The next forum meeting is approaching so if you would like to join us, please email adrc@bournemouth.ac.uk so we can send you the meeting details.

Date, time, and campus Research areas
24th November 2022

15.30-17.00

BG601, Bournemouth Gateway

Lansdowne Campus

Hadeel Alhatamleh ‘End of life care for people with dementia in hospitals’

If you would like to discuss your research ideas at a future meeting, please email Michelle mheward@bournemouth.ac.uk

We look forward to seeing you there.

Ageing and Dementia Research Centre

Introduction to Patient and Public Involvement (PPI) for Researchers – free event

Introduction to Patient and Public Involvement (PPI) for Researchers

Date: Tuesday 10 January 2023
Time: 10:30 – 12:30

This event is aimed at people who are new to PPI or setting up their first PPI project, and is free for students and staff from the NIHR, NHS, UK universities, public sector institutions and registered charities based in the UK.

It will help them to discover the support available to plan, deliver and build PPI into their research, and highlight how PPI improves research for patients, services users and carers.

REF Champion Roles – Vacancies!

We are recruiting to a number of champion roles to help support preparation for our next REF submission. The roles are recruited through an open and transparent process, which gives all academic staff the opportunity to put themselves forward. Applications from underrepresented groups (e.g. minority ethnic, declared disability) are particularly welcome.

We are currently preparing submissions to thirteen units (otherwise known as UOAs). Each unit has a leadership team with at least one leader, an output and impact champion. The leadership team are supported by a panel of reviewers who assess the research from the unit. This includes research outputs (journal articles, book chapters, digital artefacts and conference proceedings) and impact case studies.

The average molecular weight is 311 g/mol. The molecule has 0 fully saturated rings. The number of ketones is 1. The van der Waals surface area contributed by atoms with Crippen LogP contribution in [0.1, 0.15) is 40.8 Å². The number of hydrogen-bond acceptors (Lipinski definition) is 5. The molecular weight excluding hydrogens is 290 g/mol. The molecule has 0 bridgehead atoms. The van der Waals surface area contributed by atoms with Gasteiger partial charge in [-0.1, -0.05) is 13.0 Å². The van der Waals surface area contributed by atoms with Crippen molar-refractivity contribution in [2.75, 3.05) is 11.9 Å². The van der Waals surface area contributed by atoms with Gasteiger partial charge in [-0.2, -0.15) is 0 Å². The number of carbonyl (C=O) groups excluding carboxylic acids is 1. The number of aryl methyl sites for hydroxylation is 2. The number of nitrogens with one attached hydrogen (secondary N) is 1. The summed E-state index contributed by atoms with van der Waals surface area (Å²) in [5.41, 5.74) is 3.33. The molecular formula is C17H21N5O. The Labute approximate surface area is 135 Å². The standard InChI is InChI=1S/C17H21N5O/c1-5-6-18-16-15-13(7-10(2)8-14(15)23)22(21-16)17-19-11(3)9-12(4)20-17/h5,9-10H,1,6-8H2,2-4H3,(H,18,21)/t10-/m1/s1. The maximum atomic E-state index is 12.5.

We currently have vacancies in the following roles:

Output Champion –
17 – Business and Management Studies
27 – English Language and Literature
34 – Communication, Culture and Media Studies, Library and Information Management
Impact Champion –
12 – Engineering

All roles require a level of commitment which is recognised accordingly with time to review, attend meetings, and take responsibility for tasks.

Undertaking a UOA role can be enjoyable and rewarding as two of our current champions testify:

“As UOA Outputs Champion you develop a detailed knowledge of all the great work that colleagues are doing related to the subject, and the different outlets used for disseminating their work.  As an outputs committee member, you also get to know what research is going on across BU, and it’s interesting to see the differences between disciplines.  It’s a good way develop your knowledge of the bigger picture of BU’s research, and also to understand the importance of REF and how it works in practice.  You do spend quite a bit of time chasing colleagues to put their outputs on BRIAN for REF compliance but hopefully they forgive you!”

Professor Adele Ladkin – UOA 24 Output Champion